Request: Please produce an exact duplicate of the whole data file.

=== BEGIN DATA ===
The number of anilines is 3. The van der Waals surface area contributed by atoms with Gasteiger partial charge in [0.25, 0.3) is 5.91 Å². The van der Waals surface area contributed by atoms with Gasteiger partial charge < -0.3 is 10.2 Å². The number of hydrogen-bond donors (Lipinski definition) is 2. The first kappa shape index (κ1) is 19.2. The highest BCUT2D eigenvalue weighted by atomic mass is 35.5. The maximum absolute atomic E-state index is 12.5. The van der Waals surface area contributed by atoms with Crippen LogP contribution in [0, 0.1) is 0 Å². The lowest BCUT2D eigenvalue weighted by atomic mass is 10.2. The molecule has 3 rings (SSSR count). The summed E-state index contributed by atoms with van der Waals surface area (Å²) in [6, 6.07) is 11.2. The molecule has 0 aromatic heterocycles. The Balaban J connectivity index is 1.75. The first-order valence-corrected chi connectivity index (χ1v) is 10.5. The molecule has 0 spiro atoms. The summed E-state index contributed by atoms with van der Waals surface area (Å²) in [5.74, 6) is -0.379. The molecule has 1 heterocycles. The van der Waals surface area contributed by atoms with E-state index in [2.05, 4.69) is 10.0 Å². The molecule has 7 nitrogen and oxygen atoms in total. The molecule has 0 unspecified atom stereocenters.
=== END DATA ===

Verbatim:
The number of anilines is 3. The van der Waals surface area contributed by atoms with Gasteiger partial charge in [0.25, 0.3) is 5.91 Å². The van der Waals surface area contributed by atoms with Gasteiger partial charge < -0.3 is 10.2 Å². The number of hydrogen-bond donors (Lipinski definition) is 2. The first kappa shape index (κ1) is 19.2. The highest BCUT2D eigenvalue weighted by atomic mass is 35.5. The maximum absolute atomic E-state index is 12.5. The van der Waals surface area contributed by atoms with Crippen LogP contribution in [0, 0.1) is 0 Å². The lowest BCUT2D eigenvalue weighted by atomic mass is 10.2. The molecule has 3 rings (SSSR count). The summed E-state index contributed by atoms with van der Waals surface area (Å²) in [6, 6.07) is 11.2. The molecule has 0 aromatic heterocycles. The Balaban J connectivity index is 1.75. The first-order valence-corrected chi connectivity index (χ1v) is 10.5. The molecule has 0 spiro atoms. The summed E-state index contributed by atoms with van der Waals surface area (Å²) in [5.74, 6) is -0.379. The molecule has 1 heterocycles. The van der Waals surface area contributed by atoms with E-state index in [2.05, 4.69) is 10.0 Å². The molecule has 7 nitrogen and oxygen atoms in total. The molecule has 0 unspecified atom stereocenters.